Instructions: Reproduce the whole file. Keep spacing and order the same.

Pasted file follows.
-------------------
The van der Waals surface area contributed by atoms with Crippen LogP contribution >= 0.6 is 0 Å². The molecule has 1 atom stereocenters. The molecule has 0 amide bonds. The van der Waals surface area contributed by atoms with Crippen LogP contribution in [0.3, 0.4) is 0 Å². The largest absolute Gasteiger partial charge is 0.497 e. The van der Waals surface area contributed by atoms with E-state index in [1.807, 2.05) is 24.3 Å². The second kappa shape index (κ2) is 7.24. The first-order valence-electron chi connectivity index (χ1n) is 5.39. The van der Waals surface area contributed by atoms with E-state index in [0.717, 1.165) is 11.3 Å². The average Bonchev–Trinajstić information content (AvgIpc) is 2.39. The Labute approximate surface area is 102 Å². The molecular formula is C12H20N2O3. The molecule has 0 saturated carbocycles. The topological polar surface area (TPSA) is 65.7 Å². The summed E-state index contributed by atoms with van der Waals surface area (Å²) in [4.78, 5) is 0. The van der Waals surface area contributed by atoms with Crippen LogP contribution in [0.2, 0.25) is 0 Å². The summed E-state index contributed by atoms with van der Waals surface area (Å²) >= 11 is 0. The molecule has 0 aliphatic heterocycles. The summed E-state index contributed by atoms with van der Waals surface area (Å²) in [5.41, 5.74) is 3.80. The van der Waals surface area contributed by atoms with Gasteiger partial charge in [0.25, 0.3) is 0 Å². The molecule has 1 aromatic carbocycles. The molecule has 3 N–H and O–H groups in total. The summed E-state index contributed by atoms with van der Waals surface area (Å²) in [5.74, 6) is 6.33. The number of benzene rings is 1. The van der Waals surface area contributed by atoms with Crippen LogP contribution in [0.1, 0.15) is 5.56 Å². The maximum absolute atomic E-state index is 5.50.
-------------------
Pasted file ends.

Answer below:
The van der Waals surface area contributed by atoms with Crippen LogP contribution >= 0.6 is 0 Å². The molecule has 1 atom stereocenters. The molecule has 0 amide bonds. The van der Waals surface area contributed by atoms with Crippen LogP contribution in [0.3, 0.4) is 0 Å². The largest absolute Gasteiger partial charge is 0.497 e. The van der Waals surface area contributed by atoms with E-state index in [1.807, 2.05) is 24.3 Å². The second kappa shape index (κ2) is 7.24. The first-order valence-electron chi connectivity index (χ1n) is 5.39. The van der Waals surface area contributed by atoms with E-state index in [0.717, 1.165) is 11.3 Å². The average Bonchev–Trinajstić information content (AvgIpc) is 2.39. The Labute approximate surface area is 102 Å². The molecular formula is C12H20N2O3. The molecule has 0 saturated carbocycles. The topological polar surface area (TPSA) is 65.7 Å². The summed E-state index contributed by atoms with van der Waals surface area (Å²) in [4.78, 5) is 0. The van der Waals surface area contributed by atoms with Crippen LogP contribution in [0.2, 0.25) is 0 Å². The summed E-state index contributed by atoms with van der Waals surface area (Å²) >= 11 is 0. The molecule has 0 aliphatic heterocycles. The summed E-state index contributed by atoms with van der Waals surface area (Å²) in [5.41, 5.74) is 3.80. The van der Waals surface area contributed by atoms with Gasteiger partial charge in [0.25, 0.3) is 0 Å². The molecule has 1 aromatic carbocycles. The molecule has 3 N–H and O–H groups in total. The summed E-state index contributed by atoms with van der Waals surface area (Å²) in [5.74, 6) is 6.33. The number of benzene rings is 1. The van der Waals surface area contributed by atoms with Crippen LogP contribution in [0.1, 0.15) is 5.56 Å². The maximum absolute atomic E-state index is 5.50.